Inspired by Crop Circles, Grain’s Lands Rug is Early American Settler Chic

To create their textile pieces, the Seattle-based studio Grain used to travel all the way to Guatemala, working with artisans in the country where founders James and Chelsea Minola first met and fell in love. But over the past few years, the designers have begun sourcing producers a bit closer to home: Their Lands Rug, a custom version of which debuted at The Primary Essentials in Manhattan last week, is woven by a 30-year-old textile mill near their alma mater, RISD. Inspired by aerial landscapes and crop circles, each rug is made from braids of un-dyed Canadian wool that are stitched together — a construction technique “based on early American colonial rugs, which were made from scraps of fabric or leftover yarn by early settlers,” says Chelsea.

The original idea for the rugs came to the pair after a 2016 residency in the Wallowa Mountains in Northeastern Oregon. “We did some hiking in the grasslands of the amazing Zumwalt Prairie, cutting through waist-high grass trails, and began thinking about the patterning of large land areas such as farms and prairies,” says Chelsea. “Specific features such as the arcs and circles created by central pivot irrigation, and the alternating patterns of harvested landscapes, came to mind as we started to piece our final shapes together.” For the different shapes that comprise each rug, Grain creates large templates that the mill uses as a guide to cut each segment and then piece back together, creating a collage-like effect. At The Primary Essentials, a six-by-nine chocolate-and-cream version will blanket an entire wall until the end of June — a slice of rural America in the middle of the big city.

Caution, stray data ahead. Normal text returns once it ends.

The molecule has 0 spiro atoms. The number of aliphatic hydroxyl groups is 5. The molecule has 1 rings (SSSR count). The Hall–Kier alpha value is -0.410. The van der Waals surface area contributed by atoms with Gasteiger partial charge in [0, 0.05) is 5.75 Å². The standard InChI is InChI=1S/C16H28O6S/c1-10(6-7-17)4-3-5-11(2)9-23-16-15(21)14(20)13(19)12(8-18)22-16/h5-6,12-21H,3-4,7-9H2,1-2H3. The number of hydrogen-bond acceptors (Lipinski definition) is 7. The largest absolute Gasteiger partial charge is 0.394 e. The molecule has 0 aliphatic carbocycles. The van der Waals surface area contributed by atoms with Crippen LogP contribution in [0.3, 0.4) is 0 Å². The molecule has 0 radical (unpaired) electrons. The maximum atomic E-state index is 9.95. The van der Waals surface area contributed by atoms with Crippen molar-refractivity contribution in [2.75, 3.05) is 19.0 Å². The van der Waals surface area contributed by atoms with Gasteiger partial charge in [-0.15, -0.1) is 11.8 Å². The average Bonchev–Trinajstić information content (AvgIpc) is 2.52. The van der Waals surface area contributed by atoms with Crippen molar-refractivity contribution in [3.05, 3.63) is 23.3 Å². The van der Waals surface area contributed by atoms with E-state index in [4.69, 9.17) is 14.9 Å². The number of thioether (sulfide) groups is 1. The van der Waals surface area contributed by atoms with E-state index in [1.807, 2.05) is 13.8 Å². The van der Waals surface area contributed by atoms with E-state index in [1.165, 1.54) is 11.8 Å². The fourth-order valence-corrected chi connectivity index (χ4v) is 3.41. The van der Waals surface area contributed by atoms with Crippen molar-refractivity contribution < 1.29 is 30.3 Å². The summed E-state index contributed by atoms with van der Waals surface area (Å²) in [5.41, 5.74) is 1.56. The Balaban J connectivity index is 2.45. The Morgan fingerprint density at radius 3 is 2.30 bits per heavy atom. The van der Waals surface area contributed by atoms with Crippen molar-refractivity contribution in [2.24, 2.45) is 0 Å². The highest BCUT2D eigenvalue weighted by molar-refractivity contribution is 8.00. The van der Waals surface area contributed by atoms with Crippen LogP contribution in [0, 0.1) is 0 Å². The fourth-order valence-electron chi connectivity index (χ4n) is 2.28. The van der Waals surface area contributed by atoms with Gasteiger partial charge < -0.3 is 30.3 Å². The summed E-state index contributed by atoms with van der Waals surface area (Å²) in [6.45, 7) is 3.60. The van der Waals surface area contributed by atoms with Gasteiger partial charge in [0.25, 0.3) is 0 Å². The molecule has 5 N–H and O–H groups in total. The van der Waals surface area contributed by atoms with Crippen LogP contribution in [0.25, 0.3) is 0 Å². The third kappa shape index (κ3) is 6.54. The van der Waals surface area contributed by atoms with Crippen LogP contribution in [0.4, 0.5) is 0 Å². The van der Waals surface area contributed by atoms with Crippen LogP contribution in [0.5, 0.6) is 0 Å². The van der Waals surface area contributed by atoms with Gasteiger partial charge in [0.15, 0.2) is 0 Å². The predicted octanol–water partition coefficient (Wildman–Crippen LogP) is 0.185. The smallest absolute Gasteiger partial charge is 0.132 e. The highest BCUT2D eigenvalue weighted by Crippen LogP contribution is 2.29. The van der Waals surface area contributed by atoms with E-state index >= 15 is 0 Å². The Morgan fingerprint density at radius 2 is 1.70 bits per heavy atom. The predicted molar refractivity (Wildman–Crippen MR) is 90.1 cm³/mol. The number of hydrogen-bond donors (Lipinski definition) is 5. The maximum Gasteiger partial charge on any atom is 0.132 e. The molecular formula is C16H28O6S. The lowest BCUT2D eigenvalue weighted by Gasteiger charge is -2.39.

The Primary Essentials_Grain2_credit Sean Santiago

Grain is on view at The Primary Essentials in Manhattan through June 30.